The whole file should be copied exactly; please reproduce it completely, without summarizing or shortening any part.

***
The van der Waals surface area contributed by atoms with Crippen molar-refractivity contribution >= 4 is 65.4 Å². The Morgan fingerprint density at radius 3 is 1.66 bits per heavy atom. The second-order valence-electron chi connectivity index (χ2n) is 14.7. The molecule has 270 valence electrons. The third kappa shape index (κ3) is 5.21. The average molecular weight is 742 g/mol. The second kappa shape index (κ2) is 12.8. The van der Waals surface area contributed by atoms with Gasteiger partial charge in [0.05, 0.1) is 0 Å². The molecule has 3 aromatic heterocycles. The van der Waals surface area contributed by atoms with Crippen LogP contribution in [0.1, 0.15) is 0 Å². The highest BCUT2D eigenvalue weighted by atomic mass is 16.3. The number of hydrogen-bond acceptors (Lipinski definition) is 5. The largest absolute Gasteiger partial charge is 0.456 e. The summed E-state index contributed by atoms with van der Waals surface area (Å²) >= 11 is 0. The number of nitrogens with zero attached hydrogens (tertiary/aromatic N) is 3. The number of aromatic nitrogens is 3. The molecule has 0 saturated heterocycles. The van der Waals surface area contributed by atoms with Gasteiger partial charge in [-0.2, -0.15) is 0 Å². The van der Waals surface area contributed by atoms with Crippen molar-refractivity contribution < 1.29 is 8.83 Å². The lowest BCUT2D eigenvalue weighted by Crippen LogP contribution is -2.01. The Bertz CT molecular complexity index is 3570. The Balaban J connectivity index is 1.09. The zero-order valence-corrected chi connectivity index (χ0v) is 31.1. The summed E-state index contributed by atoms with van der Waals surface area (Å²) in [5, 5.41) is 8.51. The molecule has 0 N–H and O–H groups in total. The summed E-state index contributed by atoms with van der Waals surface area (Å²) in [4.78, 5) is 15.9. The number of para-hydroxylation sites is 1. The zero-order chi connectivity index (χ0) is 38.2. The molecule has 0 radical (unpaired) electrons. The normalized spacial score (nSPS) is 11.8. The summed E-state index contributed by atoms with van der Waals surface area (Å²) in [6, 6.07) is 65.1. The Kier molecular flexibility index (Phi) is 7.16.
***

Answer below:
The van der Waals surface area contributed by atoms with Crippen molar-refractivity contribution >= 4 is 65.4 Å². The Morgan fingerprint density at radius 3 is 1.66 bits per heavy atom. The second-order valence-electron chi connectivity index (χ2n) is 14.7. The molecule has 270 valence electrons. The third kappa shape index (κ3) is 5.21. The average molecular weight is 742 g/mol. The second kappa shape index (κ2) is 12.8. The van der Waals surface area contributed by atoms with Gasteiger partial charge in [0.05, 0.1) is 0 Å². The molecule has 3 aromatic heterocycles. The van der Waals surface area contributed by atoms with Crippen LogP contribution in [0.1, 0.15) is 0 Å². The highest BCUT2D eigenvalue weighted by atomic mass is 16.3. The number of hydrogen-bond acceptors (Lipinski definition) is 5. The largest absolute Gasteiger partial charge is 0.456 e. The summed E-state index contributed by atoms with van der Waals surface area (Å²) >= 11 is 0. The number of nitrogens with zero attached hydrogens (tertiary/aromatic N) is 3. The number of aromatic nitrogens is 3. The molecule has 0 saturated heterocycles. The van der Waals surface area contributed by atoms with Gasteiger partial charge in [-0.2, -0.15) is 0 Å². The van der Waals surface area contributed by atoms with Crippen molar-refractivity contribution < 1.29 is 8.83 Å². The lowest BCUT2D eigenvalue weighted by Crippen LogP contribution is -2.01. The Bertz CT molecular complexity index is 3570. The Balaban J connectivity index is 1.09. The zero-order valence-corrected chi connectivity index (χ0v) is 31.1. The summed E-state index contributed by atoms with van der Waals surface area (Å²) in [5, 5.41) is 8.51. The molecule has 0 N–H and O–H groups in total. The summed E-state index contributed by atoms with van der Waals surface area (Å²) in [4.78, 5) is 15.9. The number of para-hydroxylation sites is 1. The zero-order chi connectivity index (χ0) is 38.2. The molecule has 0 radical (unpaired) electrons. The normalized spacial score (nSPS) is 11.8. The summed E-state index contributed by atoms with van der Waals surface area (Å²) in [6, 6.07) is 65.1. The Kier molecular flexibility index (Phi) is 7.16.